"Something like 50 percent of American women are dissatisfied with the shape or size of their breasts," said Franklin Rose, a popular Houston plastic surgeon. "Some of it is cultural, but I believe some of it is innate. There is a certain attractiveness to the breast that goes back to antiquity. An attractive female form is mentioned in the Old Testament. I think many more would consider surgery than do if it were not cost-prohibitive for them."
The caricature of the implant seeker is a woman who wants to be noticed for the wrong reasons. Though Houston has its share of slender women who enjoy the attention an oversized chest may bring, the truth is that most who want enhancement want only to look closer to normal, Rose said.
More often than not, it's a young woman whose breasts never developed in proportion to the rest of her body. Other common patients are mothers who suffered breast-tissue loss after childbirth, women whose breasts did not develop equally or are oddly shaped and cancer patients.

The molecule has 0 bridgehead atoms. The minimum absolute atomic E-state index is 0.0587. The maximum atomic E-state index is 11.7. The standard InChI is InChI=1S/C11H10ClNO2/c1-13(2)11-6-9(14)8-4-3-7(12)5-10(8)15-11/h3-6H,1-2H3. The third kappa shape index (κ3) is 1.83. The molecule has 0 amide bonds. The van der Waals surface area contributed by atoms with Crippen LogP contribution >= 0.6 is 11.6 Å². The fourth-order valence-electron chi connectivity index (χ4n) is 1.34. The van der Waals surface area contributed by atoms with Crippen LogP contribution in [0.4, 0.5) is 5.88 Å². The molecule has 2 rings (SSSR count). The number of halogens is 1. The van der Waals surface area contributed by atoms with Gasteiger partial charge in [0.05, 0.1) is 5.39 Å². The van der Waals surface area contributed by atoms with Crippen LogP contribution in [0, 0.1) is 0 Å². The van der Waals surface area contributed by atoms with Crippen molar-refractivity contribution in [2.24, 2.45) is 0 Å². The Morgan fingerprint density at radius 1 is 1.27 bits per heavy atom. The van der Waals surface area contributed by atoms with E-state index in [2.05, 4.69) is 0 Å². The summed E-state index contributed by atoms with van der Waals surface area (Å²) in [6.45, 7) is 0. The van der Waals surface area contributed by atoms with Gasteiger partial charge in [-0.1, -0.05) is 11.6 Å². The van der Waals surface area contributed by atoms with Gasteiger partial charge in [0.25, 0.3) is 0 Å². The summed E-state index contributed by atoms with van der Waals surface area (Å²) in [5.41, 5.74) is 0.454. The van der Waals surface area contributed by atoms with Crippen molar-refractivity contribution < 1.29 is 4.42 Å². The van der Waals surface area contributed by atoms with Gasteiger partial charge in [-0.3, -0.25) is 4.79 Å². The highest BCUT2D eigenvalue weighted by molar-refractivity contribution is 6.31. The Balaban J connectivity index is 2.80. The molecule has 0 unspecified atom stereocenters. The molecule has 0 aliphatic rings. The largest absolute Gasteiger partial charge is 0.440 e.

"I just wanted to put my shirt on and have something there to fill my bra out," said 28-year-old Heidi Lancaster, who got her implants two years ago. "Every day when I put on my old clothes, they felt like new ones. I felt more confident. I achieved the look I personally wanted."
Lancaster's implants are filled with saline, which was true for most of the implants sold after 1992. Only a small number of surgeons were allowed to keep offering silicone implants, and then only if the woman was willing to participate in a long-term clinical trial.
Saline still cheaperThe widespread availability of silicone won't change that trend overnight. Saline implants remain significantly cheaper, about $900 instead of about $1,500. That makes a difference to some patients.
"The patients who are first getting breast augmentation are usually younger, and they are very price-sensitive," said Mark Schusterman, a longtime Houston plastic surgeon.
But the return of silicone is expected to spark escalating interest. Cosmetic surgeons across the country have already reported more calls from prospective patients and from those who had already scheduled surgery with saline. If price is taken out of the equation, silicone will win, especially as memories of the controversy around it fade.